When Randy Meyer was appointed to replace Tom Charles as Inspector General, no one seemed too unhappy (or elated) by the choice.
Despite having worked for Mary Taylor in the Auditor’s office – and having been appointed by Kasich – we expected he’d do a decent job. We’d heard he was an OK guy. And there is no way could possibly be any worse that Tom Charles.
Modern was hopeful when he heard that Meyer immediately replaced “at least half” of the existing IG staff when he took over.
Unfortunately, that seems to be the only thing he’s done since his appointment.
But at some point the guy needs to step up and start doing some work.
He’s put out exactly Zero press releases this year (Charles put out 13 last year) and according to his website, he’s worked on a total of three investigations so far this year – two of which were started under Charles.
It looks like he’s finally going to get a chance to act.
Today State Rep Debbie Phillips submitted a complaint with the IG’s office based on our story and ethics complaint about Stan Heffner. Phillips’ IG complaint reiterates what we’ve been saying for weeks:
Mr. Heffner has been serving as interim superintendent for public instruction. Prior to becoming interim superintendent, he had accepted a position with Education Testing Service (ETS), the company that provides certification tests for all Ohio teachers. After he accepted the position and while still in his official position, Mr. Heffner gave testimony before the Senate Finance Committee in support of legislation that likely meant significant revenues for his new employer. This official action on his part seems to violate the spirit, if not the letter, of Ohio’s ethics law.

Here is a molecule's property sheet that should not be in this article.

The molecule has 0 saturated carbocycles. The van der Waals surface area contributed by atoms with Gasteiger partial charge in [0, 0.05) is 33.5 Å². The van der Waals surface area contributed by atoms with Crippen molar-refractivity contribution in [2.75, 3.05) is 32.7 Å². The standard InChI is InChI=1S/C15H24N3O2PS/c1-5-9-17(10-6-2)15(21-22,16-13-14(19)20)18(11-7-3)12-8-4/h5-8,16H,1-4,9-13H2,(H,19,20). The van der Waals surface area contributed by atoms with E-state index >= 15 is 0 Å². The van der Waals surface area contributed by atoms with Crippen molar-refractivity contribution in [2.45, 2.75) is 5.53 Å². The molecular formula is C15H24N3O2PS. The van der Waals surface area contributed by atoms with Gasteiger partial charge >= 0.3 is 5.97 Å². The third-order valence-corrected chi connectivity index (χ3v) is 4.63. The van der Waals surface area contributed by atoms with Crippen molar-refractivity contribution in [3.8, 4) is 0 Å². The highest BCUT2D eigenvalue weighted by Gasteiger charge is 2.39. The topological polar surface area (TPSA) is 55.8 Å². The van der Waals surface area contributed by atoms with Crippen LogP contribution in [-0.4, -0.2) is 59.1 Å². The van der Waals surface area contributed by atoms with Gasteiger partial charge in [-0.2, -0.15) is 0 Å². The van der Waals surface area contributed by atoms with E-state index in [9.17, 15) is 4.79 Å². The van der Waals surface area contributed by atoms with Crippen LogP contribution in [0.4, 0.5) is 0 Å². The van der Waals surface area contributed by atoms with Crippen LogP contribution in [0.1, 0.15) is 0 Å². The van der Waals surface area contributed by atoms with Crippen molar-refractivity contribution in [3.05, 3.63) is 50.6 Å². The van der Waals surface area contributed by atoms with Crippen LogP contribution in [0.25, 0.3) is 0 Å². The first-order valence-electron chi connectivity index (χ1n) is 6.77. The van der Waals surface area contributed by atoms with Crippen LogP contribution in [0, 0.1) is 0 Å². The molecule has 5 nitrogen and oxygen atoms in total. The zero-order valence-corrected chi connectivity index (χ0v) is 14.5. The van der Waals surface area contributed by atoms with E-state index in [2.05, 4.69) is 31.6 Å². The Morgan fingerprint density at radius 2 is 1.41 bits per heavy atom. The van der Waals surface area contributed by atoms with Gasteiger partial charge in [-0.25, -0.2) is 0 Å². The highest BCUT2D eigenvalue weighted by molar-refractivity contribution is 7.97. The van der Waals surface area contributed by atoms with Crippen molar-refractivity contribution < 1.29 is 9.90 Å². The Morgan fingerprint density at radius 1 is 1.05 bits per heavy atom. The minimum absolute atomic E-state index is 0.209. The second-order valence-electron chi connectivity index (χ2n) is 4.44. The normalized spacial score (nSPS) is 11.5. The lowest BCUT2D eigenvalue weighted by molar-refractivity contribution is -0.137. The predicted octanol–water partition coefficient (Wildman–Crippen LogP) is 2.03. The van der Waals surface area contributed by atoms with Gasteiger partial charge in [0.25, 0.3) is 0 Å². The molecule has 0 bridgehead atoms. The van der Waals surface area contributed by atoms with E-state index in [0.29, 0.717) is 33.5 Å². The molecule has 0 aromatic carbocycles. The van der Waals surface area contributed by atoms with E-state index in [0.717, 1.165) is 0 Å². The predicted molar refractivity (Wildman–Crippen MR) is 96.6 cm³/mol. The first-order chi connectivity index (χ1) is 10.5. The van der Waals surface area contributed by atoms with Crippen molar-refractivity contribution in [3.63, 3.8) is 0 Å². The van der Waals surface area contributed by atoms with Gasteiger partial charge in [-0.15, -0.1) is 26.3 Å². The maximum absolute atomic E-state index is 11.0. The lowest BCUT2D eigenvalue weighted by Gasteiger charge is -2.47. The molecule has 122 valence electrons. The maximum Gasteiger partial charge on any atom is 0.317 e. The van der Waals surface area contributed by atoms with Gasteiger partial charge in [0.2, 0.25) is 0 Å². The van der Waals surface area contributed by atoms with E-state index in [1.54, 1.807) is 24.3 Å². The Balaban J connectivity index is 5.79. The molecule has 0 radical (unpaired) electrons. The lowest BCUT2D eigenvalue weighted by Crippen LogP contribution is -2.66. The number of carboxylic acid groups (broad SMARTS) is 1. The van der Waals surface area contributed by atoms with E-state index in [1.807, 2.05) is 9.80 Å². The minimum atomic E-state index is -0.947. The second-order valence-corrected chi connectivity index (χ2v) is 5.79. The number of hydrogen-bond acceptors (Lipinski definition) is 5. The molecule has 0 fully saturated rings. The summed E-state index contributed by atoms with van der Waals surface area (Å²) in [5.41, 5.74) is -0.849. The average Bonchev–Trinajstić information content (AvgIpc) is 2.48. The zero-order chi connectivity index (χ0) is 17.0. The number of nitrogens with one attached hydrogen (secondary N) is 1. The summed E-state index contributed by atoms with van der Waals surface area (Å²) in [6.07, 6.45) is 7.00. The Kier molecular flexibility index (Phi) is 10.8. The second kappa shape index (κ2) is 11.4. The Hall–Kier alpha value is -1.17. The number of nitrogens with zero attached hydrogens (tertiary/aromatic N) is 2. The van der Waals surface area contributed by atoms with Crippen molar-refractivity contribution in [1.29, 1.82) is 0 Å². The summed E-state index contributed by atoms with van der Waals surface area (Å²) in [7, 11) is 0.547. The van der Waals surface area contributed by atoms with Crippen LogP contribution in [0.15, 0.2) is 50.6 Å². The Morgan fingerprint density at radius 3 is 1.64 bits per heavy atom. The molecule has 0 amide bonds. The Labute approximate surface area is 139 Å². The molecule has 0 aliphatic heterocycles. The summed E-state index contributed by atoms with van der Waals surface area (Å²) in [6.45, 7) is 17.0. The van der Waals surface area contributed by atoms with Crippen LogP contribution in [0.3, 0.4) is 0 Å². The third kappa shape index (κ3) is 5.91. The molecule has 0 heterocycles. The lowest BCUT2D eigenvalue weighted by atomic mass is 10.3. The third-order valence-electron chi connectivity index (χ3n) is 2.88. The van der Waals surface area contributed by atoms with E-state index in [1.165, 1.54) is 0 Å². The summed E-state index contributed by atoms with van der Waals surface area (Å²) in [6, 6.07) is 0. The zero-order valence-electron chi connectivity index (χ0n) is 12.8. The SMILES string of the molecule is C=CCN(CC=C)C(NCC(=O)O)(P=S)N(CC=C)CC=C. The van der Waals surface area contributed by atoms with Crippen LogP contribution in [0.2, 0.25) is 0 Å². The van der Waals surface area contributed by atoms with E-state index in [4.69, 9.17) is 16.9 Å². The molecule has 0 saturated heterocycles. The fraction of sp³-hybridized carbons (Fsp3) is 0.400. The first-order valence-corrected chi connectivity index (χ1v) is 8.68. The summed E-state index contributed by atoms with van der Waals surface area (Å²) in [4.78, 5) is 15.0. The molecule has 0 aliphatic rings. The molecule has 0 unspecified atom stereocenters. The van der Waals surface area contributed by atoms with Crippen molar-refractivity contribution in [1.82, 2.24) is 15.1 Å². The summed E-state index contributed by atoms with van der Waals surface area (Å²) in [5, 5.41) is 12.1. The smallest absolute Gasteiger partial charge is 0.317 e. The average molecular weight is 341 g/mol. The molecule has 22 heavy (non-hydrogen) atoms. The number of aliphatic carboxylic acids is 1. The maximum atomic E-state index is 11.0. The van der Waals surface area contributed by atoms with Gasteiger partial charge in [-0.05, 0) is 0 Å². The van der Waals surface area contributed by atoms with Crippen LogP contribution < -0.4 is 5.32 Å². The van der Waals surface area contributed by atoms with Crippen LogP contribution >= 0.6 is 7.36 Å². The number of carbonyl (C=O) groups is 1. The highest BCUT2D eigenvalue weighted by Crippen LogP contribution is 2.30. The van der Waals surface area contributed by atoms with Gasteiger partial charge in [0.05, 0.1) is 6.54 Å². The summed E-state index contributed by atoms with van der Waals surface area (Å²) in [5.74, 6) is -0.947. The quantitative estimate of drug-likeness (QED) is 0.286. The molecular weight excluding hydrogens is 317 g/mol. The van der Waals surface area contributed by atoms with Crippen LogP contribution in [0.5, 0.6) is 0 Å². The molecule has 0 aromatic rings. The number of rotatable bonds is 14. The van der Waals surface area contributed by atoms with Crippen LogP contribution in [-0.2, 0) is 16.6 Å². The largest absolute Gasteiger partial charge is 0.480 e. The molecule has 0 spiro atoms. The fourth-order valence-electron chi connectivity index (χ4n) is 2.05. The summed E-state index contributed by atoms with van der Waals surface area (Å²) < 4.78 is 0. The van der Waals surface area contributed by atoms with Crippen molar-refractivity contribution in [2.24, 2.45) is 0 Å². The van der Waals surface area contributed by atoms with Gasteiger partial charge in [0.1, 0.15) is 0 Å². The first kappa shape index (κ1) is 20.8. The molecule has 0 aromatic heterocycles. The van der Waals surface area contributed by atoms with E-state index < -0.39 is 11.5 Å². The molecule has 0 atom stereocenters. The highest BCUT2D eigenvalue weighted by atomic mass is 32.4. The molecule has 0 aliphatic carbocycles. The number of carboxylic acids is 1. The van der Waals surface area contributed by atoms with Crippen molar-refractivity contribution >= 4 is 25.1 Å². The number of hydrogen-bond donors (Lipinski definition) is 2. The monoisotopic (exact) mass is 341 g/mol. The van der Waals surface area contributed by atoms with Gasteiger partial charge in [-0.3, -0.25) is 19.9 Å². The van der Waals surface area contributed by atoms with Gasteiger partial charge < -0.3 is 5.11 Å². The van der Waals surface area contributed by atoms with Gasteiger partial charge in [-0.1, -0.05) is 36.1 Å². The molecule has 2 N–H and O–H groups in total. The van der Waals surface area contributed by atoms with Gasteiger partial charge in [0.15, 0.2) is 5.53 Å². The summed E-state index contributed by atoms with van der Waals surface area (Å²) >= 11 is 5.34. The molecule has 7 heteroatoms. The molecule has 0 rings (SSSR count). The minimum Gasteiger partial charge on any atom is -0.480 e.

Greg first wrote about Heffner’s conflict of interest SIX WEEKS ago. And a week ago we filed a complaint with the Ohio Ethics Commission – a day before the State Board surprised everyone by actually choosing Heffner as their new Superintendent of schools.
Meyer had plenty of time and incentive to pick up this case without anyone filing a complaint. And now he has a great deal more incentive to do so since a sitting member of the Ohio House of Representatives has also asked him to look into the matter.
Obviously there is merit to this claim. I’ll leave it to the Ethics Commission and IG’s office to determine if Heffner broke the law. But there’s no doubt this apparent conflict of interest needs to be investigated.
The question is: will Randy Meyer step up.
I’m confident the Governor’s office has recommended that Meyer sit on his hands. And I’m sure Meyer is seriously considering this option.
But this is Meyer’s chance to show he’s not beholden to the Governor. Or the Lt Governor.
This is Meyer’s chance to show he’s not a paper tiger.
What’s it gonna be Randy?